In savaging the Israeli military, has a legendary puppet theater finally gone too far?
Issues come and go at the 250-acre Bread and Puppet Theater farm in Glover, Vermont. But for the past 20 years, the plight of Palestinians has been a continuing focus for the decidedly anti-war, anti-capitalist troupe, which has performed shows about atrocities in Vietnam, Central America, Bosnia, Afghanistan and Iraq. In addition to being Bread and Puppet’s founder and director, 88 year-old Peter Schumann, widely considered a genius in the theater world, is also a prolific painter who reportedly finishes a painting or two a day on old, donated motel bed sheets. Some of his paintings confront the Israeli occupation of the West Bank.
On Dec. 18, the cross-country fall tour of Bread and Puppet’s Apocalypse Defiance Circus concluded at the Theater for the New City in Manhattan’s East Village with a five-minute circus act which recited statistics about civilian casualties resulting from Israeli bombings in Gaza yet made no mention of the thousands of Ukrainians who had also been killed or injured in the last year. Nor did Bread and Puppet’s show offer any clue that Israel had been responding to Palestinian missile attacks. As a puppeteer held a sign that read, “Palestinians say,” performers declared “Palestine must be free from the river to the sea.”
“Almost every show, somebody would walk out and in a couple of shows people shouted out things,” said Josh Krugman, coordinator of the theater’s fall tour and the author of the act on Gaza casualties. “It made me feel that the act was strong.”
For his part, Schumann scoffed at the suggestion that the circus act oversimplified the tragedy taking place in Gaza.
“I don’t find it so simplistic,” said Schumann, who still speaks with a thick German accent after more than 60 years in the U.S. “These homemade instruments that are being fired [by the Palestinians] don’t compare to the billion-dollar Israeli army activity. They’re deplorable but they’re definitely beyond the scope of what Israel is doing. It is simplistic to compare those two. [As] if one is a war in reaction to another war. It’s not.”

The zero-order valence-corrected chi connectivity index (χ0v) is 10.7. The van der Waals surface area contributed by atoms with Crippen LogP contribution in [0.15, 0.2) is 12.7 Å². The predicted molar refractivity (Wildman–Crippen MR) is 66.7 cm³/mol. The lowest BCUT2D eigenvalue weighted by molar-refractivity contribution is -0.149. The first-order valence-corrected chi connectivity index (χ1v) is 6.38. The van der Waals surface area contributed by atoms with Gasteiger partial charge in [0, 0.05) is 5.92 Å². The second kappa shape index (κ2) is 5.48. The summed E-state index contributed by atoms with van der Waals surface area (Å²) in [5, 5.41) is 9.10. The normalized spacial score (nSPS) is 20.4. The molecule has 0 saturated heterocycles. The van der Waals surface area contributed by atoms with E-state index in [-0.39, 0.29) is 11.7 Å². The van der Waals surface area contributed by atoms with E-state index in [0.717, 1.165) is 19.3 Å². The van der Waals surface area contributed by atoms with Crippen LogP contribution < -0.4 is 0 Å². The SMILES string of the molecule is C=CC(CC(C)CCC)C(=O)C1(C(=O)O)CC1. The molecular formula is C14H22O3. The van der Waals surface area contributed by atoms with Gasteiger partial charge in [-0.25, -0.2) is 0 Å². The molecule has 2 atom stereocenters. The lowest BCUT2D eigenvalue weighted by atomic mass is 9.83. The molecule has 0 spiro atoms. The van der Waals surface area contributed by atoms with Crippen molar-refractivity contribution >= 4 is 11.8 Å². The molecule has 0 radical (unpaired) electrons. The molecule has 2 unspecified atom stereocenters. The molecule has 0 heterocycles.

Schumann may think the bombs from Gaza, or the “home-made instruments” as he calls them, are deplorable, but their role in the conflict doesn’t make it into the show. Bread and Puppet’s take on the security wall in Israel similarly ignores the impact it has had on suicide bombings.
Roz Rothstein, CEO of StandWithUs, a pro-Israel education organization, said the theater company is promoting “misleading and one-sided narratives.”
“After Israel withdrew from Gaza in 2005, the terrorist group Hamas took over the territory and used it to launch thousands of rockets and missiles at Israeli homes and families,” Rothstein said. “This has led to horrific wars between Israel and terrorists in Gaza, causing great harm to civilians on both sides. Innocent Palestinians have suffered most because Hamas builds military infrastructure, hides weapons, and launches attacks from civilian areas in Gaza.”
Schumann visited the occupied territories twice in the last 20 years, according to Krugman. In November 2006 he led a nine-day puppet workshop in the West Bank town of Beit Sahour, which inspired a series of his paintings that paired Palestinian stories with images of the Warsaw Ghetto. “I’m not saying that what’s happening in Palestine is the same as what happened in Warsaw, but it’s certainly a reminder,” Schumann told the Vermont weekly Seven Days in 2007.